High-Ranking Bank Official at Venezuelan State Development Bank Pleads Guilty to Participating in Bribery Scheme
|U.S. Department of Justice November 18, 2013|
WASHINGTON—A senior official in Venezuela’s state economic development bank has pleaded guilty in New York federal court to accepting bribes from agents and employees of a New York-based broker-dealer (broker-dealer) in exchange for directing her bank’s security-trading business to the broker-dealer.
Acting Assistant Attorney General Mythili Raman of the Justice Department’s Criminal Division, U.S. Attorney Preet Bharara of the Southern District of New York, and Assistant Director in Charge George Venizelos of the New York Office of the FBI made the announcement.
Maria De Los Angeles Gonzalez De Hernandez, 55, pleaded guilty today before U.S. District Judge Paul A. Engelmayer in the Southern District of New York to conspiring to violate the Travel Act and to commit money laundering, as well as substantive counts of these offenses. Sentencing for Gonzalez is scheduled for August 15, 2014, before Judge Engelmayer.
At all times relevant to the charges, Banco de Desarrollo Económico y Social de Venezuela (BANDES) was a state-run economic development bank in Venezuela. The Venezuelan government had a majority ownership interest in BANDES and provided it with substantial funding.
According to court records, Gonzalez was an official at BANDES and oversaw the development bank’s overseas trading activity. At her direction, BANDES conducted substantial trading through the broker-dealer. Most of the trades executed by the broker-dealer on behalf of BANDES involved fixed income investments for which the broker-dealer charged the bank a mark-up on purchases and a mark-down on sales.
From early 2009 through 2012, Gonzalez participated in a bribery scheme in which she directed trading business she controlled at BANDES to the broker-dealer, and, in return, agents and employees of the broker-dealer shared the revenue the broker-dealer generated from this trading business with Gonzalez. During this time period, the broker-dealer generated over $60 million in mark-ups and mark-downs from trades with BANDES. Agents and employees of the broker-dealer devised a split with Gonzalez of the commissions paid by BANDES to the broker-dealer. E-mails, account records, and other documents collected from the broker-dealer and other sources reveal that Gonzalez received a substantial share of the revenue generated by the broker-dealer for BANDES-related trades. Specifically, Gonzalez received millions in bribe payments from broker-dealer agents and employees.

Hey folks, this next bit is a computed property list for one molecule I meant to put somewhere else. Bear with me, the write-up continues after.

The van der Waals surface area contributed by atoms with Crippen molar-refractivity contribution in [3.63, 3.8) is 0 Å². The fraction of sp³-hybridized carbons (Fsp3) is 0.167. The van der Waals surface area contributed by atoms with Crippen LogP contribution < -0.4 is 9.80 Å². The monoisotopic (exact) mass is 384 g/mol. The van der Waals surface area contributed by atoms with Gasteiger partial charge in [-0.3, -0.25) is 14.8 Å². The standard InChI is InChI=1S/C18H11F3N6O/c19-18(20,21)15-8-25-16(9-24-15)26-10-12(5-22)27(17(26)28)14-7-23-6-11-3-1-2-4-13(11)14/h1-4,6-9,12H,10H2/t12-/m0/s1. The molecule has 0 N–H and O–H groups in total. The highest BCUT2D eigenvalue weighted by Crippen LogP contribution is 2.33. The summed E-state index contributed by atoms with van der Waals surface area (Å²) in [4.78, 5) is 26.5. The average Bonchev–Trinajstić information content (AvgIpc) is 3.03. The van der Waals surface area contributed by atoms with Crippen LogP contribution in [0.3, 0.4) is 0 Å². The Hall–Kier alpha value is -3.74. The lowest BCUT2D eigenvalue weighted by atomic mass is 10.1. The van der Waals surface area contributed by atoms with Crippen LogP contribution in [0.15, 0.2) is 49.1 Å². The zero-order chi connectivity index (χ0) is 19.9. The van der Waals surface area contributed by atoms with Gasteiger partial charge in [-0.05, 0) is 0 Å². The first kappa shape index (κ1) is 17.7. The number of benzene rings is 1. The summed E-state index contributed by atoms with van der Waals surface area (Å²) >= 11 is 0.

Additionally, Gonzalez paid a portion of the bribe payments she received to another BANDES employee who was also involved in the scheme.
To further conceal the scheme, the kickbacks to Gonzalez were often paid using intermediary corporations and offshore accounts that Gonzalez and others held in Switzerland, among other places.
Previously, three former employees of the broker-dealer—Ernesto Lujan, Jose Alejandro Hurtado, and Tomas Alberto Clarke Bethancourt—each pleaded guilty in New York federal court to conspiring to violate the Foreign Corrupt Practices Act (FCPA) and conspiring to violate the Travel Act and to commit money laundering, as well as substantive counts of these offenses, relating, among other things, to the scheme involving bribe payments to Gonzalez. Sentencing for Lujan and Clarke is scheduled for February 11, 2014, before U.S. District Judge Paul G. Gardephe. Hurtado is scheduled for sentencing before U.S. District Judge Harold Baer, Jr. on March 6, 2014.
This ongoing investigation is being conducted by the FBI, with assistance from the SEC and the Justice Department’s Office of International Affairs. Assistant Chief James Koukios and Trial Attorneys Maria Gonzalez Calvet and Aisling O’Shea of the Criminal Division’s Fraud Section and Assistant United States Attorneys Harry A. Chernoff and Jason H. Cowley of the Southern District of New York’s Securities and Commodities Fraud Task Force are in charge of the prosecution. Assistant United States Attorney Carolina Fornos is also responsible for the forfeiture aspects of the case.
Additional information about the Justice Department’s FCPA enforcement efforts can be found at www.justice.gov/criminal/fraud/fcpa.
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